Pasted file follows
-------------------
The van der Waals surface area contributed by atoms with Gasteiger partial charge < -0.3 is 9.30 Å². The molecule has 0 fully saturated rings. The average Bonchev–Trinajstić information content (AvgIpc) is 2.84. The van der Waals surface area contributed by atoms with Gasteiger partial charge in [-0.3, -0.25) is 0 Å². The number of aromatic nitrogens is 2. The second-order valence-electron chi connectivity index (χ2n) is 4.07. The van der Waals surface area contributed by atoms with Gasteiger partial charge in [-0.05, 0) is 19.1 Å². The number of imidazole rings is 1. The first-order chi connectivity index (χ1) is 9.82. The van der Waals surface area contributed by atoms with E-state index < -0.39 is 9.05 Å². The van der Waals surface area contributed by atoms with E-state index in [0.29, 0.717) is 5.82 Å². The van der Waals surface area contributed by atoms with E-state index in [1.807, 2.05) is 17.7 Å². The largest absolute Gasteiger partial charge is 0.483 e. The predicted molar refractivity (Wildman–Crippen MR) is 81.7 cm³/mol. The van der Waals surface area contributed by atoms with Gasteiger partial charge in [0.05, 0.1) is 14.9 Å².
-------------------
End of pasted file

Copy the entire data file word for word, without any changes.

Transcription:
The van der Waals surface area contributed by atoms with Gasteiger partial charge < -0.3 is 9.30 Å². The molecule has 0 fully saturated rings. The average Bonchev–Trinajstić information content (AvgIpc) is 2.84. The van der Waals surface area contributed by atoms with Gasteiger partial charge in [-0.3, -0.25) is 0 Å². The number of aromatic nitrogens is 2. The second-order valence-electron chi connectivity index (χ2n) is 4.07. The van der Waals surface area contributed by atoms with Gasteiger partial charge in [-0.05, 0) is 19.1 Å². The number of imidazole rings is 1. The first-order chi connectivity index (χ1) is 9.82. The van der Waals surface area contributed by atoms with E-state index < -0.39 is 9.05 Å². The van der Waals surface area contributed by atoms with E-state index in [0.29, 0.717) is 5.82 Å². The van der Waals surface area contributed by atoms with E-state index in [1.807, 2.05) is 17.7 Å². The largest absolute Gasteiger partial charge is 0.483 e. The predicted molar refractivity (Wildman–Crippen MR) is 81.7 cm³/mol. The van der Waals surface area contributed by atoms with Gasteiger partial charge in [0.05, 0.1) is 14.9 Å².